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Mathematics, Truth, Consensus And Opinion
« Reply #4 on: April 20, 2011, 06:08:35 PM »
Why do we call facts facts?  We all observe them to be proven true time and time again.

A consensus is an agreement to believe in the same thing (according to the mirriam-webster dictionary).  So, looking at that as a basis, we can conclude that our choice in numeral-base system is an opinion.  However, this does not prove math to be an opinion.

In decimal, we count as 1, 2, 3, 4, 5...ad infinitum

These numerals (both written and oral) are merely a representation of a concept.  We count objects in this manner, and will always get the same result regardless of the bas-system chosen (that is to say, just because the chosen representation sounds and/or looks differnt, it doesn't change the actual ammount of the objects we are counting).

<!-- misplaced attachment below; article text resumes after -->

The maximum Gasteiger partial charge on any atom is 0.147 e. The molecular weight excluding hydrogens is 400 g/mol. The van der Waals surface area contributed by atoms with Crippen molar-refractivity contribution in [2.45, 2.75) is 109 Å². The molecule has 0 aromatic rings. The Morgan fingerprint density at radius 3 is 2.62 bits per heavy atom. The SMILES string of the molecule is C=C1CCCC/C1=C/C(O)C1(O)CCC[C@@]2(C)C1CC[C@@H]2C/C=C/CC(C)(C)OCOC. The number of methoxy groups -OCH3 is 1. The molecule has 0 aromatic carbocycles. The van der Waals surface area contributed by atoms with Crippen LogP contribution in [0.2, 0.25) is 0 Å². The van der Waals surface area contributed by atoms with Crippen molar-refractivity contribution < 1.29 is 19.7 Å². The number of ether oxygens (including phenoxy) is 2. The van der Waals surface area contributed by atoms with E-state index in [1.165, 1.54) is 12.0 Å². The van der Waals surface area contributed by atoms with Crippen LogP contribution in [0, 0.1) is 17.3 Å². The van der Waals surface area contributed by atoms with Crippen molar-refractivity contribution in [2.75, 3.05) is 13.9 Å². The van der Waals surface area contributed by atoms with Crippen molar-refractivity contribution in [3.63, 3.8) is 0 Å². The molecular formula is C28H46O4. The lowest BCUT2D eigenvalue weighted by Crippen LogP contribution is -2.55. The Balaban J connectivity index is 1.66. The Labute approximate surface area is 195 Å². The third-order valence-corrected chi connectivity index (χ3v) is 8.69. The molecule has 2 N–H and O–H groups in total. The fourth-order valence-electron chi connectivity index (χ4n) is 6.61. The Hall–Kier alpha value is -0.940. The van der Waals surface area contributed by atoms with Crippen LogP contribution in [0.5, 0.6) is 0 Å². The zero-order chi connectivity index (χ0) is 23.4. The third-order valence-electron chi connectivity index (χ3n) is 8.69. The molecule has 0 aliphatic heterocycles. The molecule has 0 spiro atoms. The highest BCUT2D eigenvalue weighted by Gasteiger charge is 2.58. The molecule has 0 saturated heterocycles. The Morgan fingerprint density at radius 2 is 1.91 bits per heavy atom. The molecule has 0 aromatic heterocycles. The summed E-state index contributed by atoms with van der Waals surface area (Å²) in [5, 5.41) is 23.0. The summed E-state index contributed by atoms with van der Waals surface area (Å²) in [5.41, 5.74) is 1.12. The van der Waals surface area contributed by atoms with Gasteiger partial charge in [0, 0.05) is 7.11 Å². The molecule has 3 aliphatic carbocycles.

So, keeping that point in mind, we can now say math is, indeed, fact and not opinion.  In decimal, when we have 2 of an object added with 2 more of an object, we will always end up with 4 of that object.  In binary, we represent this as 10 + 10 = 100.  The representation is different, but the actual action is the same.

If we use the basis of math as an opinion, then I could say 1 + 50 = 5 in decimal.  This is impossible, as the physical objects being represented by these figures do not work in this manner.

And that's only going over the most basic mathematical systems.  We have calculus, triganometry, laplace transforms (my personal least favorite -.-), matrix math...there are so many equations all because they have been shown to always* be true.

(* always is to be taken loosly, as there are cases where an equation is wrong for a set of examples, which leads to changes to the equation to explain the variance in results (such as in the many principles, theorems, and laws I had to learn to earn my degree, heh))
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Offline jcj94

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« Reply #5 on: April 20, 2011, 09:40:13 PM »
And to go along with the expection that CK9 was talking about:

What do you think the number i and e are?

They are both unreal, yet common occurences in math, just lik pi being an irrational number.  sqrt(-1)=i and I can't remember the equation to get e off the top of my head.